Ian was one of only three contestants left out of the original 20, and this was the last immunity challenge. If he won this challenge he would be one of the final two contestants for the million dollar grand prize.
The challenge was a simple but brutal test of endurance and perseverance. Each contestant would cling to the ocean buoy as it swayed, sometimes violently, in the waves and the one that could hang on the longest would get a free pass to the final round.
The other two contestants hanging to the buoy were Katie Gallaher and Ian’s best friend on the show, Tom Westman. Katie dropped out after 5 hours leaving just Ian and Tom.
As the hours marched slowly on the challenge became increasingly difficult physically, but for Ian the bigger challenge was psychological. Alone with his thoughts he began to consider how he had played the game and how much the million dollars meant to him.
Ian could see a clear path to victory in his mind. If he won the challenge he would get to choose which of the other two contestants to eliminate. He saw his friend Tom as the bigger threat. Ian felt that if he won the challenge and eliminated Tom he would have a clear path to victory.
Ian was an Eagle Scout and as he clung to the buoy he began to repeat the words of the Scout Law: “A Scout is Trustworthy, Loyal….” Ian stopped. He knew he had been neither while playing the game. He later said, “I’d been backstabbing people and I was planning on doing that to my best friend in the game and realized I would lose that friend if I continued playing the game in the same way. Every time I pulled money out of the ATM account with the million dollars, it would bother me.”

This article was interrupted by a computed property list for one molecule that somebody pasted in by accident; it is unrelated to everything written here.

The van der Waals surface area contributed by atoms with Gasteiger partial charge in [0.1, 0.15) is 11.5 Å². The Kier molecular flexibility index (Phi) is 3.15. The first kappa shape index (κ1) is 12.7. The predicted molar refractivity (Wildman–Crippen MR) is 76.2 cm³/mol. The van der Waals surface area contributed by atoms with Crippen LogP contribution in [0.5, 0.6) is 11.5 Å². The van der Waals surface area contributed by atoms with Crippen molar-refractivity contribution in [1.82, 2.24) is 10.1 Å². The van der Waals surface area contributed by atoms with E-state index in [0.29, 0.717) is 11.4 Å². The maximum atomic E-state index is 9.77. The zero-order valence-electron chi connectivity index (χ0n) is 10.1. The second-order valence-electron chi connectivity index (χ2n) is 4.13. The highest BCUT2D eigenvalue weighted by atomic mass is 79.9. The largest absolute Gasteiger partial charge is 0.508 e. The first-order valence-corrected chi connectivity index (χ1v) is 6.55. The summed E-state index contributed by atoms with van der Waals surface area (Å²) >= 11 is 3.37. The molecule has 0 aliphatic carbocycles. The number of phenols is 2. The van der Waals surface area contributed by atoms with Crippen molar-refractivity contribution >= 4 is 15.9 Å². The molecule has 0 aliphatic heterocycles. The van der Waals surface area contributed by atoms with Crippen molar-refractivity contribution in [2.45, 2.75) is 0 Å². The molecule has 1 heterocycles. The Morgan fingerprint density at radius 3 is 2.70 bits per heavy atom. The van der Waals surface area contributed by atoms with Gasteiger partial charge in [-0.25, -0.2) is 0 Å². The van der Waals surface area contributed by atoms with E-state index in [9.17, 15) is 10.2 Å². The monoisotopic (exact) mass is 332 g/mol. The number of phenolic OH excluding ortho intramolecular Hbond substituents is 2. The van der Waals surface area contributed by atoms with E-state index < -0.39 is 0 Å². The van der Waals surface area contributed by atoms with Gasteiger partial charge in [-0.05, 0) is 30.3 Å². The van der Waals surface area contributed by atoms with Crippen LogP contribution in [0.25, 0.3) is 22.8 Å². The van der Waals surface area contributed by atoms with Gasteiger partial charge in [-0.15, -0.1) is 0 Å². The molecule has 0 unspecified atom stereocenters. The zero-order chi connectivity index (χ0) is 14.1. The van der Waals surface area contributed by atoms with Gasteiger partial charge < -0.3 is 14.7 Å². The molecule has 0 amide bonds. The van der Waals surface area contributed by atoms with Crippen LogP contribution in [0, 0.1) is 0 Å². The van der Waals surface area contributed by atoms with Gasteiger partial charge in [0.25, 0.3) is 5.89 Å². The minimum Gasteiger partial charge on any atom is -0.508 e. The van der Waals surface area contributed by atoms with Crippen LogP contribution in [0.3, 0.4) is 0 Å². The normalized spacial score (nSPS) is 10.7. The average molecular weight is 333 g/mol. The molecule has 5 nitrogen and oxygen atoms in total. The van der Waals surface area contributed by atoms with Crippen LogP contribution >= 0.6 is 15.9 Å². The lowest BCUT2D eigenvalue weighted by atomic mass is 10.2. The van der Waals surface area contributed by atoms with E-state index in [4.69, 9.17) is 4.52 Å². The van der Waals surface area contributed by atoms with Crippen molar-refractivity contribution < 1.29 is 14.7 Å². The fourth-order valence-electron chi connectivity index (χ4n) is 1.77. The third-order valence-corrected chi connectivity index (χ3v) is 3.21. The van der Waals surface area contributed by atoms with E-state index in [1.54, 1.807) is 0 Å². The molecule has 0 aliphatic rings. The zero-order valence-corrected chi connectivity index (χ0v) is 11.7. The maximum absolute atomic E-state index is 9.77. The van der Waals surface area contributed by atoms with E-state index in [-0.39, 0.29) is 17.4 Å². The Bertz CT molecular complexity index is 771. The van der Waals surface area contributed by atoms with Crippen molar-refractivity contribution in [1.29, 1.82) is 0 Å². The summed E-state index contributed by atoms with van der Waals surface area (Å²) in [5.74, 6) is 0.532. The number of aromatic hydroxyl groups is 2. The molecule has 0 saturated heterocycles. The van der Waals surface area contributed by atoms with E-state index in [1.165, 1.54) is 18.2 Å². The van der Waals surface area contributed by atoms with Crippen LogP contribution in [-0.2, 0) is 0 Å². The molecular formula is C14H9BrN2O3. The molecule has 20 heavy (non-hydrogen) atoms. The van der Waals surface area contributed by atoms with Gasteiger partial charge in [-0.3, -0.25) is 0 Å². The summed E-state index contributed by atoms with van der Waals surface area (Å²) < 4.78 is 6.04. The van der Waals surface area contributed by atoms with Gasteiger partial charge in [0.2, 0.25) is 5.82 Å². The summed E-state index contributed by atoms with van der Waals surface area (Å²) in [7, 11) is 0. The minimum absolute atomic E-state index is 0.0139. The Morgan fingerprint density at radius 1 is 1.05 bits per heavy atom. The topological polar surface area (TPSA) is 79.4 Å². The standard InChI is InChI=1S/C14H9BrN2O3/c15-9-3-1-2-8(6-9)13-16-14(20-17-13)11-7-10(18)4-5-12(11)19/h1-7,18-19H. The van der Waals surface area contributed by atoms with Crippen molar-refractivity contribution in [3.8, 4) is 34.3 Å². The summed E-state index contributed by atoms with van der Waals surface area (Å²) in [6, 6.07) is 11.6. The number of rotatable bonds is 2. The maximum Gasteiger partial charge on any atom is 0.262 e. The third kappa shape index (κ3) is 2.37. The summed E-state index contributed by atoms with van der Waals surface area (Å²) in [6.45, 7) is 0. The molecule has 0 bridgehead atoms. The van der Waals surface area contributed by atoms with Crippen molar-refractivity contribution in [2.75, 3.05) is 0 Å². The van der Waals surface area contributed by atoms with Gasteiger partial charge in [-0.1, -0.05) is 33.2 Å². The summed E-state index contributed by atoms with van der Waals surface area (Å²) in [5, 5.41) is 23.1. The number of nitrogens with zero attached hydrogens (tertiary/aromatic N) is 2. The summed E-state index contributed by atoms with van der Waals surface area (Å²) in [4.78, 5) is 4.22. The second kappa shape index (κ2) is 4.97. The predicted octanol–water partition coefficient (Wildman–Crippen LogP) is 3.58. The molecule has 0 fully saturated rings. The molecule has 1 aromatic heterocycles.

Ian thought of the example he would be setting, especially for his younger sister. “I thought about Scouting, and I thought about the people who would watch me win. They wouldn’t have been proud.”
So Ian quit. Not just the challenge, but the game. He gave up and asked his friend, Tom, to eliminate him. Tom reluctantly agreed and the chance to become an instant millionaire was over for Ian. As Ian predicted, Tom went on to become the sole survivor and win the million dollars.
Thinking back Ian stated, “I realized it’s not just winning the million. It’s how you win it. That is what I learned in Scouts. It’s not just accomplishing something; how you accomplish it becomes important.” He added, “I decided to bow out. That was because of the Scout Law….and because of my sister.”